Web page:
As Aristotle might have predicted, our growing disconnectedness occurred as America was abandoning all social and moral constraints to pursue individual wealth and the promotion of maximum economic growth. During the early part of the twentieth century, Americans tempered their economic ambitions with concern for their fellow citizens. They restrained corporate greed at the turn of the century by supporting strong antitrust legislation. They supported Roosevelt’s New Deal programs to care for the needy and help lift the nation out of recession. Most supported the Civil Rights movement of the 1960s. But, since the 1960s, there has been little societal or political restraint to the unbridled pursuit of individual economic self-interests.

Aristotle might also have the predicted the consequences for our national happiness. Between the late 1970s and late 1990s, surveys indicate that each new generation, on average, is “unhappier” than the previous generation. In short, as each generation has become increasingly disconnected, the nation as a whole has become increasingly mentally ill and physically miserable. As we have become a nation of greater wealth, we have become a nation of growing unhappiness.

In farming, the pursuit of wealth is seen in a relentless trend toward larger, more specialized, farming operations, as farmers are encouraged to give priority to productivity and profitability – to farm for the bottom line. The bottom line has encouraged farms to grow larger, which is possible only by farmers acquiring land from their neighbors. Such hopes are hardly conducive to building strong relationships among neighbors. As families have been forced out of farming, they have left many rural communities in decline and decay, without enough people to support local schools, churches, health care facilities, or main street businesses.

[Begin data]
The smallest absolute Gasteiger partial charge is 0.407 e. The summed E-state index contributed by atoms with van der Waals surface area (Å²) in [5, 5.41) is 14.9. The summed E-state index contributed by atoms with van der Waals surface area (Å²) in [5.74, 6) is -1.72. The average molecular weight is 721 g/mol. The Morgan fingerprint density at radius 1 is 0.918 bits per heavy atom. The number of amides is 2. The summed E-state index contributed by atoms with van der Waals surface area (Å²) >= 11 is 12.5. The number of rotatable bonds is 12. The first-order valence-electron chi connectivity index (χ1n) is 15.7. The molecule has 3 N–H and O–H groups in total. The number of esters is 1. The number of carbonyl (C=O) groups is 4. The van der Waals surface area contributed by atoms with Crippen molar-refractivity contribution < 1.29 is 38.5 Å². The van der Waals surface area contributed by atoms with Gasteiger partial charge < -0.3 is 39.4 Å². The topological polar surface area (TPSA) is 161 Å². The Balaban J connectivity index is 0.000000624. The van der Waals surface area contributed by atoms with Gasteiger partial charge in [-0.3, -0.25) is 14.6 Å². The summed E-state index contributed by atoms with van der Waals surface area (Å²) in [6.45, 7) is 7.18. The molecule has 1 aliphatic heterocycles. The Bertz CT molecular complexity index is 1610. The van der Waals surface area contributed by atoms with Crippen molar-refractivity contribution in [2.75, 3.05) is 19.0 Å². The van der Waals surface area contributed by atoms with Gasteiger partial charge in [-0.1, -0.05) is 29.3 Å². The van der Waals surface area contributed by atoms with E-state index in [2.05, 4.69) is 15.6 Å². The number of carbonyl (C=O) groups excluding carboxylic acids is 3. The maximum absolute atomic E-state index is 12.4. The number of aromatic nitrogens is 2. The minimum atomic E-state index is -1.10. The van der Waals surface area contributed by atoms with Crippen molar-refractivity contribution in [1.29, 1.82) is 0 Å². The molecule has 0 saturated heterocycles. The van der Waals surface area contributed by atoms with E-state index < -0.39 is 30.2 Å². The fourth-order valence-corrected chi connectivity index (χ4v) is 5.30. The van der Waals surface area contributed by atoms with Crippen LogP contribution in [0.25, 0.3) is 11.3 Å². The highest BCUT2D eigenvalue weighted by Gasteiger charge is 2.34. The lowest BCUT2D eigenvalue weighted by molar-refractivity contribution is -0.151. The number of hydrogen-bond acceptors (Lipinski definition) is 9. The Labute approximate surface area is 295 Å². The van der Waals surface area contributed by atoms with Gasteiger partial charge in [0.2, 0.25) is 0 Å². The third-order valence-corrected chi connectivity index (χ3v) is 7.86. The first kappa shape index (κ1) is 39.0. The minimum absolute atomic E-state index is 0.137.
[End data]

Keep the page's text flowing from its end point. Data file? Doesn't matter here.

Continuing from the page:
The pursuit of unbridled economic self-interest has turned farms into “factories,” pitting neighbor against neighbor. For example, producers and community leaders, expecting profits and tax revenue from large-scale confinement animal feeding operations, are confronted by community members who live downwind or downstream, who suffer from the inevitable pollution of air and water. The social fabric of many rural communities has been split apart by such conflicts. Eventually, the corporate operations will leave these communities, when profit prospects look better elsewhere, leaving a splintered community with the mess to clean up.

So, how are we to find happiness? First, we must have the courage to challenge conventional economic thinking that “pursuit of wealth” means “pursuit of happiness.” Next, we must realize that happiness, in any sense other than hedonistic sensory pleasure, depends on the quality of our personal relationships. Finally, we must understand that happiness is a “by product” of “right living” – not something that we pursue, but instead something that comes to us.

What does this have to do with sustainable farming? Everything. Sustainable farming is not about becoming wealthy, but instead, it is about living a good life. As farmers find ways to make a decent living, while caring for the land and caring for other people, not only are they building a sustainable agriculture for the future, they are opening the doors to happiness.